The bulk of my school years were spent on an estate in North East London, kicking footballs around, loitering in stairwells, wasting time, surrounded by rows of post-war council flats painted a mixture of brothel pink and dirty white. The estate was a far cry from the surrounding war-zones of Tottenham or Hackney, where you'd be nothing short of suicidal to visit as a teenager from another area at the time, but it was still a place people would rather walk around than through. Some people's dads went to work and earned decent money, some people's dads were inside, a lot of people's dads weren't around, it didn't really matter, we all seemed to be in the same boat drifting nowhere in particular. Petty crime and casual violence were a part of life, but born out of boredom and mischief more than anything malevolent.
By the time I was coming of age musically, Britpop, supposedly the voice of lower class youth, was part of the establishment. Blur may have had Walthamstow Dogs on the cover of their album, but their romantic art-pop London where everybody talks like Phil Daniels bore no relevance to us - in fact, the dog track was round the corner but nobody we knew looked, dressed or talked like Damon Albarn, and nobody gave two fucks about him either.
We'd be piled 15 strong into somebody's front room locked in to pirate radio stations, Deja Vu or Rinse usually. Grime was flourishing, we'd heard Dizzee Rascal through the crackly airwaves, and Mo Fire Crew were from an estate down the road, but even theirs was a different world from ours. We were still seeped in the traditions of working class Britain: bookies, caffs, and pubs, but the music in our speakers was dark, the beats on edge, aggressive MCs. We even spoke differently, you'd hear cockney and Jamaican slang in the same sentence, a result of the harmonious mix of white and black families in the area. To me, it seemed like this was the only place where such a mismatched culture existed, we hung in limbo, nobody acknowledged us, we had no representation. Then I heard Has it Come to This.
I froze on the spot and tried to make sense of what I was hearing. Over hard-edged, euphoric garage beats Mike Skinner spoke with an honesty I'd never heard in music before. I needed to get the album, and sure enough I tracked down a copy of Original Pirate Material at my local Woolworths, of all places. Tunes like Same Old Thing and Geezers Need Excitement resonated with me and through every piss-soaked alleyway on the estate. The bravado of gang-banging hip hop which had dominated 'urban' music in the '90s came tumbling down in one memorable line: "round here we say birds, not bitches", dismissed with the bluntness of an old pub landlord. Skinner was able to understand and speak for a forgotten section of society, for whom the media and politicians hand't yet created a pigeon hole.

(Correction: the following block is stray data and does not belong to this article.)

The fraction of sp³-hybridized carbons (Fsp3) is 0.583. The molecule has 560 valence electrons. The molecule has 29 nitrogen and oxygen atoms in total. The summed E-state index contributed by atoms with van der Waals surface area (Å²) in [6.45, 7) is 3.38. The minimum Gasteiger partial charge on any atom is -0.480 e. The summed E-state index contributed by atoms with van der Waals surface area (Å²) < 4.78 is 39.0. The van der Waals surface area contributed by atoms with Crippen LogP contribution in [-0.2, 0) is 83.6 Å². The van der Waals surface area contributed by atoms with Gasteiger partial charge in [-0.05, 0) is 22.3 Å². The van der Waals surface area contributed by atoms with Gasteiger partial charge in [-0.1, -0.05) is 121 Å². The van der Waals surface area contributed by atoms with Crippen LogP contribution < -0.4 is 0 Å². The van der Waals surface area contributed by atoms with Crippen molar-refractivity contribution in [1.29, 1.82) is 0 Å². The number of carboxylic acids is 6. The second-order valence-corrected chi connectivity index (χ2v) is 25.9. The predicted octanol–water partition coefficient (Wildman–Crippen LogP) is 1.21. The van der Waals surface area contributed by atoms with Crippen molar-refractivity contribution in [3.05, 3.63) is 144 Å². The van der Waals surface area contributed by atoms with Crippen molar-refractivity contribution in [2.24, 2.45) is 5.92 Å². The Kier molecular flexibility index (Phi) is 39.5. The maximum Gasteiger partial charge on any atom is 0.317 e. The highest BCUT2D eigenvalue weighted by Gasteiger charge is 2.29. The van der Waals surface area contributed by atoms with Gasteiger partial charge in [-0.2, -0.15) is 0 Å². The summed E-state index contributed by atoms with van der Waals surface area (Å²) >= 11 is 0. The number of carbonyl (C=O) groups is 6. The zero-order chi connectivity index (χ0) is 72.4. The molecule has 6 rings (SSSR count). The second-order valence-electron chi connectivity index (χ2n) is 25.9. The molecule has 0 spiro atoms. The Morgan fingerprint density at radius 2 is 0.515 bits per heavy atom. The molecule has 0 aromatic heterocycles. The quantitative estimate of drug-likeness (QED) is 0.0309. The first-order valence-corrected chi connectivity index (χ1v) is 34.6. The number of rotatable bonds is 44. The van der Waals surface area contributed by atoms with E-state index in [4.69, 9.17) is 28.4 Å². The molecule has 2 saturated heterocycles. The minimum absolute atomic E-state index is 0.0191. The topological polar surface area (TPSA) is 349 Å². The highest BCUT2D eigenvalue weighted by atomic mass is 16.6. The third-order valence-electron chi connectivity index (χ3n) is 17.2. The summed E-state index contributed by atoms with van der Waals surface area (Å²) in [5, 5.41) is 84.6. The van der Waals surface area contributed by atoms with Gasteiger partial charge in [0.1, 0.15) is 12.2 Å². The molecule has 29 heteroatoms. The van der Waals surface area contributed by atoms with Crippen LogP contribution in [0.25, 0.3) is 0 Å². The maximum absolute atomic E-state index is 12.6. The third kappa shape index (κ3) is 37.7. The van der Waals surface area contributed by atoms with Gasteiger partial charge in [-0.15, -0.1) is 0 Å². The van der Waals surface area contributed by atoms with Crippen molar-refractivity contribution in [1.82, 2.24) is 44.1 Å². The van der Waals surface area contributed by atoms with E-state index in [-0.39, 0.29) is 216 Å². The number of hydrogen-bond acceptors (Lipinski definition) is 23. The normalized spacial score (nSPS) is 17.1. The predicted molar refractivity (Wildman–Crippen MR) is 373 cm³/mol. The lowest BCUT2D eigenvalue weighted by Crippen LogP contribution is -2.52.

Realising that not only were there other people out there like us, but the wider world was now listening and taking notice, was life affirming, "This ain't a track it's a movement" says Skinner in Lets Push Things Forward. During Same Old Thing, our hero laments "Apparently there's a whole world out there somewhere, I just don't see it", but walk out onto the balcony of your mate's flat and you'd see it there in the London landscape, scattered with high rise blocks identical to the one on the CD's front cover. This was much more than an album about the banalities of a humdrum life, it signalled a newfound self awareness from a previously anonymous class.
Skinner was patronisingly hailed 'King of the Chavs' by the media and given a pat on the back and certificate of acceptance by the middle class music industry in the form of a Mercury Prize nomination. The follow up albums were never quite as poignant, but Original Pirate Material had made such an impact on me that I knew it was a turning point, and the next time walked down a street littered with posters for "last week's big garage night and the next Tyson fight", I felt nothing but pride in my surroundings.